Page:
Interstellar: In Space, No One Can Hear You Yawn

There is no shortage of memorable images in Christopher Nolan’s Interstellar. From a dust storm in the ecologically devastated future United States to distant planets circling a black hole, the cinematography is expertly rendered and often magnificent. The frequent use of practical effects gives an effective patina of stark realism to the sci-fi scenery. Yet it’s one of the humbler shots from the beginning of the movie that really captures its wasted potential.

In a practiced gesture, the main character Cooper (a fairly one-note Matthew McConaughey) wipes a layer of brown dust off his kitchen table. It could be a scene from the 1930s—until the camera pans to show his laptop, buried under the same dust. This single shot tells us almost everything we need to know about the outside world: human society has stagnated, and the natural environment is failing. A familiar and unfortunately believable premise today.

It’s too bad that Nolan doesn’t trust his visuals to do their work. Instead we’re hit over the head with multiple statements of the same conflict. Cooper argues with his daughter’s teachers, who direct their classes to focus on the world around them and forget about mankind’s past achievements. Later conversations with his father-in-law and NASA scientists provide some inspirational quotes, but don’t significantly deepen the theme. The status quo is “caretaking,” subsistence farming to survive a year at a time, when humanity should be learning, exploring, and moving forward. Well before Cooper leaves the farm and puts on a spacesuit, we get it.

The premise isn’t the problem. It’s a basic return to the humanist optimism that characterizes much classic science fiction. While works in this genre often tread a fine line between story and exposition, the excessive world-building here reflects a larger issue. The film forces its characters’ dialogue and emotions to match the scale of their actions, and those actions include traveling through a wormhole to save humanity. The 169-minute runtime could have created something epic; it clocks in just eight minutes longer than 2001: A Space Odyssey, to which Nolan clearly intends to pay homage. All too often, however, Interstellar just feels bloated and unsubtle.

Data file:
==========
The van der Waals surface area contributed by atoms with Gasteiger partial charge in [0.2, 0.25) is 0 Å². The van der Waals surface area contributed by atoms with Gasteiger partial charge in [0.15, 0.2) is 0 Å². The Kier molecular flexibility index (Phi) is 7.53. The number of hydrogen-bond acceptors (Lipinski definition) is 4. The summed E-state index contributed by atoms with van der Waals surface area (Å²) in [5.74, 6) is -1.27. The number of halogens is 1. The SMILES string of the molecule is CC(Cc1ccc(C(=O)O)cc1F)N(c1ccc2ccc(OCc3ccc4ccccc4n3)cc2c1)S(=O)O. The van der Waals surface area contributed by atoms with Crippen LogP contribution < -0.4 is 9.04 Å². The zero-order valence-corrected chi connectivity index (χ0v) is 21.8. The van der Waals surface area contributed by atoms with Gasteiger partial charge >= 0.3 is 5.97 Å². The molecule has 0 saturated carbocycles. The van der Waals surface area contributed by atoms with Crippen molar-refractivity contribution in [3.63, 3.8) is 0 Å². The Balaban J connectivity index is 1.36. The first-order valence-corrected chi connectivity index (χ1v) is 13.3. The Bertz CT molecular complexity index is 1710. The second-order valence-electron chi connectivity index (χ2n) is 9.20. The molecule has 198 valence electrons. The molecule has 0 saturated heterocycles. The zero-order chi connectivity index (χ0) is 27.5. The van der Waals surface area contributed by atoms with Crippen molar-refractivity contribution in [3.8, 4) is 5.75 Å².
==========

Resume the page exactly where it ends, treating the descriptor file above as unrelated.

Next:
Cooper and his fellow spacefarers nobly sacrifice decades back on Earth (thanks to the perils of relativistic travel). They monologue about the transcendent nature of love. They spout simplistic analogies about scientific phenomena that are obviously there for our benefit. Some of Cooper’s emotional development felt convincing to me, especially in the first act, as he interacts with his daughter Murphy and son Tom on the farm. But as the plot takes over, he and other characters become passive vehicles for melodrama and revelation. The film fumbles its portrayals of human relationships despite its ostensible focus on them.

Two of Cooper’s crewmembers have no family at all, and subsequently no real importance. Brand (Anne Hathaway at her blandest) suffers over two long-distance relationships to mirror Cooper’s, but never really emerges as an autonomous character in her own right. While the movie defines them all by the people they love, it doesn’t always succeed in demonstrating that feeling. Sometimes the comic relief robot shows more personality than any of the humans around it.

These flaws, notable as they are, shouldn’t necessarily keep you out of the theater. Interstellar’s bombast, from the Hans Zimmer score to the vast extrasolar landscapes, is enjoyable on the big screen. If you’re tired of the recent spate of dystopian hellscapes in science fiction and miss the grand visions of old-fashioned space opera, you’ll probably appreciate Nolan’s attempt to reclaim the final frontier. Just don’t expect too much in the way of depth or plausibility.

Grade: B-

A gorgeous spectacle with muddled substance.